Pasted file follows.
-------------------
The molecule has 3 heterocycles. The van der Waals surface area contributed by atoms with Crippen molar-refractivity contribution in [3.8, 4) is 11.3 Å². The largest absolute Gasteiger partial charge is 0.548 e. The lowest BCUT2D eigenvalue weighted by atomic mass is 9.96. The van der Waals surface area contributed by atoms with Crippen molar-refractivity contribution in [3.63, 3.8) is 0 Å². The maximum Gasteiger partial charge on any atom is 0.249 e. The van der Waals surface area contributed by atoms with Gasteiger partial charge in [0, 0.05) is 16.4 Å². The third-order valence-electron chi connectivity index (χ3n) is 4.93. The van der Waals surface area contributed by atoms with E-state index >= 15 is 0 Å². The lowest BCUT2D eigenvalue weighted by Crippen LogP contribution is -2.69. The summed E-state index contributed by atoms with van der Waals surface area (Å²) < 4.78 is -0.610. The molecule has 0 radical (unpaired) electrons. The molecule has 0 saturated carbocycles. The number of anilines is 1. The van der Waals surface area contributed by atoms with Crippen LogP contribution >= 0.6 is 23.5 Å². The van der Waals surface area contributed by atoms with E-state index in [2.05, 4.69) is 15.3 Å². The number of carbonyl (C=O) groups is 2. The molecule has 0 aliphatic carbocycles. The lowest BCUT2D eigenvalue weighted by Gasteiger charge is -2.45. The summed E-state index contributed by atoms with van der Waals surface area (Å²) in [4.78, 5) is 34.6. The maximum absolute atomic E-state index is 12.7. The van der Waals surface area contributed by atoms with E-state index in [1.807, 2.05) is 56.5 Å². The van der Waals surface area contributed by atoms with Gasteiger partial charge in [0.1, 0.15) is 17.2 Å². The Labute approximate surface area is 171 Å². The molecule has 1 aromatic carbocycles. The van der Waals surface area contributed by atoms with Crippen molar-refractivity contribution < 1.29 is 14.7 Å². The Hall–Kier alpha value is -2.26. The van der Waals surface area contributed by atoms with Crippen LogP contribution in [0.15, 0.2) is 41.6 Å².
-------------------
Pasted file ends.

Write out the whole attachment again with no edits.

The molecule has 3 heterocycles. The van der Waals surface area contributed by atoms with Crippen molar-refractivity contribution in [3.8, 4) is 11.3 Å². The largest absolute Gasteiger partial charge is 0.548 e. The lowest BCUT2D eigenvalue weighted by atomic mass is 9.96. The van der Waals surface area contributed by atoms with Crippen molar-refractivity contribution in [3.63, 3.8) is 0 Å². The maximum Gasteiger partial charge on any atom is 0.249 e. The van der Waals surface area contributed by atoms with Gasteiger partial charge in [0, 0.05) is 16.4 Å². The third-order valence-electron chi connectivity index (χ3n) is 4.93. The van der Waals surface area contributed by atoms with E-state index >= 15 is 0 Å². The lowest BCUT2D eigenvalue weighted by Crippen LogP contribution is -2.69. The summed E-state index contributed by atoms with van der Waals surface area (Å²) < 4.78 is -0.610. The molecule has 0 radical (unpaired) electrons. The molecule has 0 saturated carbocycles. The number of anilines is 1. The van der Waals surface area contributed by atoms with Crippen LogP contribution >= 0.6 is 23.5 Å². The van der Waals surface area contributed by atoms with E-state index in [2.05, 4.69) is 15.3 Å². The number of carbonyl (C=O) groups is 2. The molecule has 0 aliphatic carbocycles. The lowest BCUT2D eigenvalue weighted by Gasteiger charge is -2.45. The summed E-state index contributed by atoms with van der Waals surface area (Å²) in [4.78, 5) is 34.6. The maximum absolute atomic E-state index is 12.7. The van der Waals surface area contributed by atoms with E-state index in [1.807, 2.05) is 56.5 Å². The van der Waals surface area contributed by atoms with Gasteiger partial charge in [0.1, 0.15) is 17.2 Å². The Labute approximate surface area is 171 Å². The molecule has 1 aromatic carbocycles. The van der Waals surface area contributed by atoms with Crippen molar-refractivity contribution < 1.29 is 14.7 Å². The Hall–Kier alpha value is -2.26. The van der Waals surface area contributed by atoms with Crippen LogP contribution in [0.15, 0.2) is 41.6 Å².